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Two officers rescued and arrested Mr Gichira after he broke a window pane and attempted to jump out of Anniversary Towers.
In September 25, a Nandi county procurement officer committed suicide after Governor Stephen Sang ordered investigations into corruption allegations. Kevines Kemboi’s body was found dangling from a tree at his home near Namgoi market on Sunday.
Two days later, a university student was arrested by police for attempting to commit suicide inside a bank where he worked as an intern. The 23-year-old University of Nairobi engineering student is said to have tried to take his life by setting his work station ablaze inside the banking hall on a Monday morning.
The student, who works as a teller, is reported to have poured petrol on furniture and documents inside his booth and set them on fire.
Preliminary findings revealed he was under investigation by the bank for suspected fraud involving Sh200,000 transferred from a customer’s account to his personal account on September 23, 2017.
Suicide cases are first becoming a permanent fixture in Kenya; a week hardly passes without an incident.
According to an article published in The Standard in 2015, in every 100,000 people who die in Kenya annually 3,000 of these are suicides.
The World Health Organisation (WHO), state suicide as the second leading cause of death among 15-29 year olds, adding that 78 per cent of suicide-related deaths in 2015 occurred in low and middle- income countries.
An American publication, My Health Magazine, quotes a study published in 2012, where over 70 per cent of 458 patients admitted to Kenyatta National Hospital were reported to have intentionally ingested poison: these were between 21 and 30 years of age, and most were said to have been grappling with relationship problems.
And if you didn’t know, suicide is treated as a crime in Kenya. It is a misdemeanour, and if found guilty, jail beckons for a term not exceeding two years, thus there may be many unreported cases of successful and attempted acts.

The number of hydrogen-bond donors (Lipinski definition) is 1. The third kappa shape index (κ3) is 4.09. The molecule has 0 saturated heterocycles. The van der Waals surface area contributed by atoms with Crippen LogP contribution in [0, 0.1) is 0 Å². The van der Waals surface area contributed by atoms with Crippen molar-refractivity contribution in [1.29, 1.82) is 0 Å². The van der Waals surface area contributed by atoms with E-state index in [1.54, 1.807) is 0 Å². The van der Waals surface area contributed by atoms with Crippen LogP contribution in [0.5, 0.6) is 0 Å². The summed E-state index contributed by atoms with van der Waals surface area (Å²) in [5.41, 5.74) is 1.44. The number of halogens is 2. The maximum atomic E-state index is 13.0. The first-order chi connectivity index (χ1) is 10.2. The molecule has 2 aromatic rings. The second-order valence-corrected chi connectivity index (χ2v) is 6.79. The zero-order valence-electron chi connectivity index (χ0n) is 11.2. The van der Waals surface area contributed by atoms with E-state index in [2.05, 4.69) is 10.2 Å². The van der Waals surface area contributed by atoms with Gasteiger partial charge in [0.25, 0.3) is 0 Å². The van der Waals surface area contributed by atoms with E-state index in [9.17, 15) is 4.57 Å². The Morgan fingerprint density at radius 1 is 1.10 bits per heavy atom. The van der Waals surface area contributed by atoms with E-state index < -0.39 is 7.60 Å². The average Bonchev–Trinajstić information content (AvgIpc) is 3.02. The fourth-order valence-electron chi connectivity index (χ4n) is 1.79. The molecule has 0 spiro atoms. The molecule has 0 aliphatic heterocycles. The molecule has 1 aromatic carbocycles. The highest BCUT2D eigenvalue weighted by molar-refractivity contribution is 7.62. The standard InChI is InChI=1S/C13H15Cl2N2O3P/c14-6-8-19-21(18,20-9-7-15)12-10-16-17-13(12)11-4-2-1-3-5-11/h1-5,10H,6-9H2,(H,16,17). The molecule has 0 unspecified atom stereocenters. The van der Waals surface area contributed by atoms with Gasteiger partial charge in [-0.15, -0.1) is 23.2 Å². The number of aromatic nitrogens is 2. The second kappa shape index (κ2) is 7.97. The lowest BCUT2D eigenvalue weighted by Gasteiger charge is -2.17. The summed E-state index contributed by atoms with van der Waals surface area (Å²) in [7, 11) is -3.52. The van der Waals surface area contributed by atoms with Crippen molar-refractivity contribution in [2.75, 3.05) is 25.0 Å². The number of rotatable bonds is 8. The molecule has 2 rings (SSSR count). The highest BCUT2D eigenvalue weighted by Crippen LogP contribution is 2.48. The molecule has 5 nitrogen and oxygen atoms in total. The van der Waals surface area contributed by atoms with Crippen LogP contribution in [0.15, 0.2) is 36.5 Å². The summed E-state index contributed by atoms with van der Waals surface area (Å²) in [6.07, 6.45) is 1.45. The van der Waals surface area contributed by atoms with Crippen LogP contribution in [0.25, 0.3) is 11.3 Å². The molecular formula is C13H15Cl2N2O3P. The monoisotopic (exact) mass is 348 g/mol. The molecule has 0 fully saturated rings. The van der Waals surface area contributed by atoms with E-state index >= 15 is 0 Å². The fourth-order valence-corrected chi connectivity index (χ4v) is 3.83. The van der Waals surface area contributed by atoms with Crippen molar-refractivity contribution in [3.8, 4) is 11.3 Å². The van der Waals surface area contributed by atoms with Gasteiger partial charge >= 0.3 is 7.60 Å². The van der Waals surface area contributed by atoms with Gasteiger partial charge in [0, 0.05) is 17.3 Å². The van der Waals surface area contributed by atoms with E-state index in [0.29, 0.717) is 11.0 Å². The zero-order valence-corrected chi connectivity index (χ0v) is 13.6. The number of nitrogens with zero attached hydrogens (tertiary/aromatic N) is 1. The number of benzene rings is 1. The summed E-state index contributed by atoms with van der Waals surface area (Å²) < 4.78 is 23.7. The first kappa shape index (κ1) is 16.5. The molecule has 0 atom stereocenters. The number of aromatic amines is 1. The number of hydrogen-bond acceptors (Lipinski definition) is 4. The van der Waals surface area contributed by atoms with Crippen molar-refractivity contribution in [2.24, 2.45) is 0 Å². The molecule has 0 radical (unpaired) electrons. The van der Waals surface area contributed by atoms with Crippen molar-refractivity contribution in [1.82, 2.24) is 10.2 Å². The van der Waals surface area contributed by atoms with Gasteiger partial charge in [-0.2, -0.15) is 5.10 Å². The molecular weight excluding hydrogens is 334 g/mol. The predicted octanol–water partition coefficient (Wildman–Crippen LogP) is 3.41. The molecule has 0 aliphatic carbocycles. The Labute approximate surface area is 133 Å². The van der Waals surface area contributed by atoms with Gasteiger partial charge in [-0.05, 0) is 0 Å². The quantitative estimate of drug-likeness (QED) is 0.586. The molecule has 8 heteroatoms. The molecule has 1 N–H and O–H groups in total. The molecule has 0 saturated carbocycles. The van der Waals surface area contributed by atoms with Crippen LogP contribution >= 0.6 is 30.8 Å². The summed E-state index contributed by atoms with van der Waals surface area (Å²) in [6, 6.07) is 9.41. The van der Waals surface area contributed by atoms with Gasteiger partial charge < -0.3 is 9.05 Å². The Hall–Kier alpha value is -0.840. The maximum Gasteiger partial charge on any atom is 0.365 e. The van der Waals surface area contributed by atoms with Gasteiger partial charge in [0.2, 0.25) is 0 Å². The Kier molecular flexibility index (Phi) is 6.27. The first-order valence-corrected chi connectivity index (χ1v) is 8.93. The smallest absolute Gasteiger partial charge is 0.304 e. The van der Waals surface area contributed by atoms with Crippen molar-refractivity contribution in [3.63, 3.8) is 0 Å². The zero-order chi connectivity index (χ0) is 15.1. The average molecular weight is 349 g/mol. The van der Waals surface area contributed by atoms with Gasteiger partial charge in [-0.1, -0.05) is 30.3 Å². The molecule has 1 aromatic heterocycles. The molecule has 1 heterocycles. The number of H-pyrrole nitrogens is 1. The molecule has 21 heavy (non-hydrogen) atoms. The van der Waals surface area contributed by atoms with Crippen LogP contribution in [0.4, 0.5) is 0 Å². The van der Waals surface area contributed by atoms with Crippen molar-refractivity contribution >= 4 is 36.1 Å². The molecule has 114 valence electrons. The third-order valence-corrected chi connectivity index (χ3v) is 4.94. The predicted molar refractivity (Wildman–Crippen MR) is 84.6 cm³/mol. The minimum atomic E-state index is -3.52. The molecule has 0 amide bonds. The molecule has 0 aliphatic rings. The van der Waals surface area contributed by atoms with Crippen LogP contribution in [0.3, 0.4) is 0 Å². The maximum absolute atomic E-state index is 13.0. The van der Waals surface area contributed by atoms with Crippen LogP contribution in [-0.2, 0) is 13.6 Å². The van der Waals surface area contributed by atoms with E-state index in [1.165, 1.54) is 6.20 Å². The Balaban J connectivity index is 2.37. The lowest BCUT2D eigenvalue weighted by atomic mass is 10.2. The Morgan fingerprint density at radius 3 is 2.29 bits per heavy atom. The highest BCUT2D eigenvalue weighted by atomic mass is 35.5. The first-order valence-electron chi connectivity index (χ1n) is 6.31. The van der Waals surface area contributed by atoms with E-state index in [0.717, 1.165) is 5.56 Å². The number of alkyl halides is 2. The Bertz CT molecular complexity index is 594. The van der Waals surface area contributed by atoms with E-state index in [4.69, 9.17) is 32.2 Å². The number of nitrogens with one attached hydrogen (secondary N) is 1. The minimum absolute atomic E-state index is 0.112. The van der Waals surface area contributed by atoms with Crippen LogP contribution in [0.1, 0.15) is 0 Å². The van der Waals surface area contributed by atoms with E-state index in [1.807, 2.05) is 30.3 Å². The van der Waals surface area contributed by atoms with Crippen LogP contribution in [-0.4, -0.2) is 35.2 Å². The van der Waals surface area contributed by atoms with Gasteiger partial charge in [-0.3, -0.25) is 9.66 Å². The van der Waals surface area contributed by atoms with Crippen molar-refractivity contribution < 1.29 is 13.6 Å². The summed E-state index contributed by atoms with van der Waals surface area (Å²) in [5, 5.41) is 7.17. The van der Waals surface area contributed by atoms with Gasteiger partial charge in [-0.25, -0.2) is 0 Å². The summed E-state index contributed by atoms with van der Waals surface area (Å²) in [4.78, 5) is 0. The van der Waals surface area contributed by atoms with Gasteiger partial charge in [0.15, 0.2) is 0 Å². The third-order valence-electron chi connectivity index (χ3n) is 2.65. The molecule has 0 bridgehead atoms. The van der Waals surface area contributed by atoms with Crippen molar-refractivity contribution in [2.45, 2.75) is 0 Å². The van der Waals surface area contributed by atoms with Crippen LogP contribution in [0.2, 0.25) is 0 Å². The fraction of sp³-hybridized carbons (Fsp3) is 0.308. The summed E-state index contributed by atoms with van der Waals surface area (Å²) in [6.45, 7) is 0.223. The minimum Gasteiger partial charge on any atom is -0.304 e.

According to Diani Machi, a practicing psychologist, “There are two peak ages in suicide cases: among young adults and the elderly. More women attempt suicide, but more men complete the act. Men are also more likely to engage in methods that are most lethal, for example, shotgun to the head or chest. Other methods of committing suicide include hanging, use of explosives, setting oneself on fire, jumping from a high building, car crash and cyanide poisoning.” Writes Machi in an article, for The Star.
“In recognising signs of suicide, look out for individuals talking or thinking about death all the time, or signs of depression, such as deep sadness, trouble sleeping and eating or having a “death wish”, as evidenced by taking risks that could lead to death, such as driving fast.
Other signs include feeling hopeless, helpless or worthless, putting affairs in order, such as changing a Will, and sudden, unexpected switches from being very sad to being very calm or appearing to be happy. Also suggestive are talking about suicide or killing oneself, visiting or calling people to say goodbye, and selling off or giving out one’s most valuable possessions.”
Any suicidal thoughts or behaviour should be taken seriously and addressed as soon as possible. Anyone who suspects a family member or friend wants to commit suicide should seek help and call the crisis line.
In Kenya, you could call LVCT Health on 1190 for free. Hospitalisation is highly recommended for suicide attempters. It is the first line of treatment to prevent further harm to individuals, and is necessary even if it’s against their will, until they are stable and aware of what’s going on.”